reported for Straumann implants34 (mean ISQ 57.4) The marginal bone level measurements showed an and comparable with those reported for Branemark35 average bone loss of 0.7 mm over 18 months, which is implants (mean ISQ 67.4). In the present work, the similar to the value that have been reported from our analysis at 6 months evidenced a consistent increase of group for other implant designs10,17,21 The bone level stability (mean ISQ 73.6), indicating a successful process after 18 months was on average still situated on the of implant osseointegration. It has been noticed that the collar, ie, 1.4 mm below the reference point on the 1.9- lower the initial value of ISQ, the larger the growth mm-high collar. More than 20% of the implants showed registered at 6 months.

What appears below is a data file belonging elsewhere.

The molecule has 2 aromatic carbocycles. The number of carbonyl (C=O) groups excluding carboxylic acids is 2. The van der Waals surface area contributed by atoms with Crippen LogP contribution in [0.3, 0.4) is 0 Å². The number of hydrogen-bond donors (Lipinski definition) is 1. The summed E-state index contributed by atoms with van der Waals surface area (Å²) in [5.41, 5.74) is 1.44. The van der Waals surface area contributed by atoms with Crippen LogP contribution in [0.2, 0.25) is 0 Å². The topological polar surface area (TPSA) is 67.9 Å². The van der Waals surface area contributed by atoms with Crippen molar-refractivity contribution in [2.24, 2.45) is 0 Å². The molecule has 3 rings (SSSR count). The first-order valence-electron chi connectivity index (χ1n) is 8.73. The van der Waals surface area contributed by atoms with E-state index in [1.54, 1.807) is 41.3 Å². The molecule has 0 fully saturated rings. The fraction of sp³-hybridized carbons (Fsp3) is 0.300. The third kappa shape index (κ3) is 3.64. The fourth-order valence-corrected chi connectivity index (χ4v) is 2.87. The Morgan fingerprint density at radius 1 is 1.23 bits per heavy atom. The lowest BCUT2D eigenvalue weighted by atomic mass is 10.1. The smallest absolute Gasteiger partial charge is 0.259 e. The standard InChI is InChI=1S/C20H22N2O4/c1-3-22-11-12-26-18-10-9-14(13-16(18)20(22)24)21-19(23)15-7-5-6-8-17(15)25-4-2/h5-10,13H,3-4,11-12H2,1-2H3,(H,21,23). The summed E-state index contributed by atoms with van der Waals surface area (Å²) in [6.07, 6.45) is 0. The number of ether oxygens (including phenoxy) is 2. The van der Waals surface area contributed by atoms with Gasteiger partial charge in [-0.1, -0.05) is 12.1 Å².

an increase of the bone level, which may be explained by In the immediate postextraction sites ESCD, even the fact that many implants were placed in extraction though there was a residual defect, stability at baseline of sockets. About 13% of the implants showed more than ISQ 65.8 was obtained, which is comparable to that of 2-mm bone loss, but no implants lost 3 mm or more implants positioned in healthy bone. Only, at the level over 18 months in function.
of the implant positioned in a site ESOD, the initialvalue was rather low (ISQ 51), probably because of the extensive lack of the surrounding bone. After 8 weeks, Within the limitations of the present study, it is the resonance frequency was already giving a signifi- concluded that immediate/early function with Neoss cantly increased value (ISQ 56), indicating that a regen- implants (Neoss Ltd.) is a reliable method, with an erative process was taking place. After 6 months, the implant survival rate comparable with that of the tradi- value was further increased (ISQ 64), and the second tional two-stage protocol.
surgical intervention confirmed that the bone regenera-tion had occurred (Figure 10).
Sometimes, the resonance frequency enables to dis- The authors have no conflicts of interest to declare.